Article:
Betty Sutton "gutted Medicare by $500 billion" with her vote for the president's health care bill.
Jim Renacci on Friday, May 11th, 2012 in a campaign website posting
Jim Renacci says that Betty Sutton "gutted Medicare by $500 billion" with her vote for health care reform
Truth is the first casualty of war, it has often been said, and truth -- or factual accuracy -- often goes down first in the talking points of political campaigns.
And talking points never die. They just keep spinning.
PolitiFact Ohio recently noted that Rep. Betty Sutton was using a claim that PolitiFact National named as its "Lie of the Year" when she said Rep. Jim Renacci "voted repeatedly to end Medicare."
Sutton, a Democrat, and Renacci, a Republican, are both incumbents facing each other in November in the new 16th Congressional District.
Renacci voted for measures that would significantly change Medicare as we know it, but would not end it. PolitiFact, like our friends at FactCheck.org and the Washington Post Fact Checker, rated the claim used by Sutton as False.
In our research, however, we found that Renacci's campaign website using another popular talking point about health care. Sutton, the website said, "gutted Medicare by $500 billion" when she voted for the health care reform that is formally known as the Affordable Care Act and informally called Obamacare.
PolitiFact has examined the claim that health care reform cuts Medicare by $500 billion on a number of occasions, including once when Renacci said it at a town hall meeting early in 2011. We rated that one Mostly False.
We asked Renacci's campaign how he backs up the statement and the amped-up use of "gutted."
About "cuts," they responded that "it has been widely reported that these changes to Medicare are real, and the use of the term 'cut' has been used in analyses done by numerous media outlets including CNN, the Wall Street Journal, the New York Daily News."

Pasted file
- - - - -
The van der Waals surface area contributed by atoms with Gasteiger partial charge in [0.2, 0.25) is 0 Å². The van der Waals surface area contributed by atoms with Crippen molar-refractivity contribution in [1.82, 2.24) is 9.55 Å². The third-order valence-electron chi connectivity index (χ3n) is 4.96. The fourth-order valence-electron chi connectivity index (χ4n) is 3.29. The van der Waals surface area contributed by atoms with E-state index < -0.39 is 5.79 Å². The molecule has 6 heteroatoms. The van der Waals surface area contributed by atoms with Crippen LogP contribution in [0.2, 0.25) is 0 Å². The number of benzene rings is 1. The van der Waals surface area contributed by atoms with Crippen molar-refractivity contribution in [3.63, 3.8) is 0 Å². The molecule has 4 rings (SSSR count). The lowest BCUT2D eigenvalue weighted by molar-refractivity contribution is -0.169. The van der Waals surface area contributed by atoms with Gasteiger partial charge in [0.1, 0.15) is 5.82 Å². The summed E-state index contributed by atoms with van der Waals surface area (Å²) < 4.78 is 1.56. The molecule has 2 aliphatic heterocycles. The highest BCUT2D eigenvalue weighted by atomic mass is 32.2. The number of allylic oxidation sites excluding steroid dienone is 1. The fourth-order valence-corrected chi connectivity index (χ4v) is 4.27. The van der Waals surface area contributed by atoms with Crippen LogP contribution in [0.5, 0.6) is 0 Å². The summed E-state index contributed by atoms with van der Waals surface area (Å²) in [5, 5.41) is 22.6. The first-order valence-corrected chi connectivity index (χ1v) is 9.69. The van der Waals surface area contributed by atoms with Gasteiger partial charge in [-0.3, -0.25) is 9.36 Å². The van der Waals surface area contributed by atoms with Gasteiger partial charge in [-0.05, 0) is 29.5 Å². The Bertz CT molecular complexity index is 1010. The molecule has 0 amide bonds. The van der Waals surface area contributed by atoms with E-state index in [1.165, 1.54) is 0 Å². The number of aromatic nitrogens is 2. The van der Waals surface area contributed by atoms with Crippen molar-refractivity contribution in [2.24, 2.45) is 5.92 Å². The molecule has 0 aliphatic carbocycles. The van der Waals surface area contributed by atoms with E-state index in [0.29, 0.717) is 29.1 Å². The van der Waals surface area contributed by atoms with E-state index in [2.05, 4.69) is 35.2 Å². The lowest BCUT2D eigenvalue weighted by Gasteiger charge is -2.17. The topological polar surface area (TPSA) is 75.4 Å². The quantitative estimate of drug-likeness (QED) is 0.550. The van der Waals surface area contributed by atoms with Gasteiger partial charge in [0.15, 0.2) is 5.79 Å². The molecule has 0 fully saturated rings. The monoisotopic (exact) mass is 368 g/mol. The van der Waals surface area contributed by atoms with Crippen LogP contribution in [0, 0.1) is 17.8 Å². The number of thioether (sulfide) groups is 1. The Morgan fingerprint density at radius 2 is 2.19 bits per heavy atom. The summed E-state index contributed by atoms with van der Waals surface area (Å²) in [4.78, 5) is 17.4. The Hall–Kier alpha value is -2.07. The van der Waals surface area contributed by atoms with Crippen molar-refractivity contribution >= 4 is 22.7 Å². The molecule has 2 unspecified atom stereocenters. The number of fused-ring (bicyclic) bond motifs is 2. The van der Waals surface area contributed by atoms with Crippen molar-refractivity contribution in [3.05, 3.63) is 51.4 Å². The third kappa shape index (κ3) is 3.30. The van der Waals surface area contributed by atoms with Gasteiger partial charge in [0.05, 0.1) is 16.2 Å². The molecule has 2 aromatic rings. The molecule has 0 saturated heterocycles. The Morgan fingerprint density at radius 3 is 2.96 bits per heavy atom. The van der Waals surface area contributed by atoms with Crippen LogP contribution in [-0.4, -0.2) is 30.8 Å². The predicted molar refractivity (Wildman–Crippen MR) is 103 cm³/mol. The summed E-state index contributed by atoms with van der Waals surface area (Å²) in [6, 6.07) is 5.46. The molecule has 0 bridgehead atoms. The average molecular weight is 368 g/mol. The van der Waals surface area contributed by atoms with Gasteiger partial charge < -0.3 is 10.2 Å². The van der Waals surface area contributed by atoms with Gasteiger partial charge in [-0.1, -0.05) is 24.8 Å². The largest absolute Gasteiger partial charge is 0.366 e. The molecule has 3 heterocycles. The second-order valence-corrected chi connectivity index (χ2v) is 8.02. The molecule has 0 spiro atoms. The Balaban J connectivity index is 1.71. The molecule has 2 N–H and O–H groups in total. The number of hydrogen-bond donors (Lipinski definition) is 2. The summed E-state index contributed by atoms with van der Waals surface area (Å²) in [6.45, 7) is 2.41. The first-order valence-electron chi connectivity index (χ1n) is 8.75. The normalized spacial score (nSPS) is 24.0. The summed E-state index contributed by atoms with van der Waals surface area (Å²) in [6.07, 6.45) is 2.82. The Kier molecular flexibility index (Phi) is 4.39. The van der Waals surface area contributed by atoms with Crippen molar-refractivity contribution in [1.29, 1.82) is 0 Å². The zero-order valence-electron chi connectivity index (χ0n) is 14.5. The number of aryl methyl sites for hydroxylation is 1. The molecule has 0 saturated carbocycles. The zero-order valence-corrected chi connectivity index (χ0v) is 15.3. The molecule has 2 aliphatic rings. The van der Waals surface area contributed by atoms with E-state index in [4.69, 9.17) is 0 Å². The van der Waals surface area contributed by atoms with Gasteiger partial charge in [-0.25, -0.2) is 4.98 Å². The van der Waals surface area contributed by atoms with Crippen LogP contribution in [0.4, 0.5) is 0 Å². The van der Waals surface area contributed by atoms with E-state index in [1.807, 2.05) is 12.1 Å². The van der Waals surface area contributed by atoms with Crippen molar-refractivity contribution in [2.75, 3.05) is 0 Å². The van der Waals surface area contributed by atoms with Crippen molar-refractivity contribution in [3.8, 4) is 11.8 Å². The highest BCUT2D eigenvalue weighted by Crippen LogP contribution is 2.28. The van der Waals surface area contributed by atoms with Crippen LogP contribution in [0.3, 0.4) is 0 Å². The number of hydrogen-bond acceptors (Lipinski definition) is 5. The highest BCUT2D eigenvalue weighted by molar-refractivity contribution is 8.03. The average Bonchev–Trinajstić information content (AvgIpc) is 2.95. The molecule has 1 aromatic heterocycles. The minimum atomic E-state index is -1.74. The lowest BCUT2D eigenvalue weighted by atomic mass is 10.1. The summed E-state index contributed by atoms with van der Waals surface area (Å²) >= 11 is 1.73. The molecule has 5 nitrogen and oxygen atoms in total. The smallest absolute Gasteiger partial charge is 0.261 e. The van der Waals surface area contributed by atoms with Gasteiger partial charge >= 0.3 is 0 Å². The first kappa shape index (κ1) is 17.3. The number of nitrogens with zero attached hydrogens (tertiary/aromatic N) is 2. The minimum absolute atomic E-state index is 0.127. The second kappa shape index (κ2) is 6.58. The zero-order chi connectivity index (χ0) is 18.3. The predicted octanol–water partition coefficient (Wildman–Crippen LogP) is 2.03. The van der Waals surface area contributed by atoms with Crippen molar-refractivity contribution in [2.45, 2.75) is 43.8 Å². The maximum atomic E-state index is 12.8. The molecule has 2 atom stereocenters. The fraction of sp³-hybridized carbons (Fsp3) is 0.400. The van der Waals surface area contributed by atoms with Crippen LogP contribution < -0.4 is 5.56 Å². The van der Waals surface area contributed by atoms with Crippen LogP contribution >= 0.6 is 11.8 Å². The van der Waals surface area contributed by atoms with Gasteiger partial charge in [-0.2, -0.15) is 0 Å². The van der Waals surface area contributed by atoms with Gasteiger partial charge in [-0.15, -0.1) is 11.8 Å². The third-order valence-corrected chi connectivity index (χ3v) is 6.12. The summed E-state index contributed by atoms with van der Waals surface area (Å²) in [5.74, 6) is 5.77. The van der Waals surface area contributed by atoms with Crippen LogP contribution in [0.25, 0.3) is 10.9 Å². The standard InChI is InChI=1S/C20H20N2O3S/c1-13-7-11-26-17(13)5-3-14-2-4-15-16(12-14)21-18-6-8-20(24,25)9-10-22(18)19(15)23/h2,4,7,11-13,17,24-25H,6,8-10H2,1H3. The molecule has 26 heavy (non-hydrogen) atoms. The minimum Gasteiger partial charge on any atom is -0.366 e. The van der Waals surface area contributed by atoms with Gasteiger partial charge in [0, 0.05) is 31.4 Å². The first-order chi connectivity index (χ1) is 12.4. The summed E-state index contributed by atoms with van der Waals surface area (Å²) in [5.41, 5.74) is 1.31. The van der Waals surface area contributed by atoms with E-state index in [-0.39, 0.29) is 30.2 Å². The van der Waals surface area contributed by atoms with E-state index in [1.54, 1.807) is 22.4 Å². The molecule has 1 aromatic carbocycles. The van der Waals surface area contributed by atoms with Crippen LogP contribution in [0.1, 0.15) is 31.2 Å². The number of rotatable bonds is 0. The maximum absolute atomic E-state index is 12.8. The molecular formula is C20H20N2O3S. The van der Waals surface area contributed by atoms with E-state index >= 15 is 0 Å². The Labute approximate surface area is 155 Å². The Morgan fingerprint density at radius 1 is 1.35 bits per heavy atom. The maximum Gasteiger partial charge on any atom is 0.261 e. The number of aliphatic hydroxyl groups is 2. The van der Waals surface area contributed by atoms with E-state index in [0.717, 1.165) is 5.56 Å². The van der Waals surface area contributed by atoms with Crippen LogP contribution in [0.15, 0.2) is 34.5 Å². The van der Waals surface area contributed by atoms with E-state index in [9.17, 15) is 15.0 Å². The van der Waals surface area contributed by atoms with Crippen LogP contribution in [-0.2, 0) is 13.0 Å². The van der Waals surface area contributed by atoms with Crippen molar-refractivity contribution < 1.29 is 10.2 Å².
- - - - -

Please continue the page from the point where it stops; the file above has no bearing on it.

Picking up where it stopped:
Health care reform does, by definition, make changes. But the use of "cuts" in every instance was journalistic shorthand describing a complicated piece of legislation. It is important to note that the law does not take $500 billion out of the current Medicare budget, as Renacci and the law’s foes make it sound. Instead, it reduces the projected growth in Medicare spending, by about $500 billion over a 10-year period. That's about 7 percent of what Medicare was projected to cost over that decade.
The total projected cost of Medicare over that decade, according to the Congressional Budget Office, is $7.1 trillion, even with the reduced growth in spending.
Medicare spending will still increase. That's a big difference.
Renacci's campaign said the word "gutted" was used "because it accurately reflects what the real-life and real-dollar impact of what this law will do to seniors."
Webster’s New World College Dictionary’s applicable definitions for ‘gut’ are to destroy the interior of, as by fire, or to remove the intestines from or eviscerate.
In support of the word "gutted," the campaign cited a report that 20 million people, including seniors, could lose their current coverage under the new law. But that report, released in March by the Congressional Budget Office, a nonpartisan agency that provides economic and budgetary analysis to Congress, dealt with people who get health insurance through work. It didn’t even apply to Medicare.
Changes planned to the Medicare Advantage, which the Renacci camp also cited, would phase out payments for extra benefits not available under traditional Medicare. That’s not gutting Medicare.
Since 2010, PolitiFact has examined repeated claims by politicians and interest groups that the health care reform bill would cut Medicare by $500 billion. Each time the claim was found to be Mostly False or False, depending on the specific wording.
In this case Renacci’s website claims Sutton’s support of health care reform was a vote that "gutted Medicare by $500 billion."
There is an element of truth in this claim from Renacci: the health reform law is forecast to cause less spending on Medicare than what was previously forecast. But that spending reduction is a result of slowing growth so that less is spent in the long run, not cutting out traditional Medicare benefits.
Those are critical facts missing from Renacci’s claim.
On the Truth-O-Meter, this claim rates Mostly False.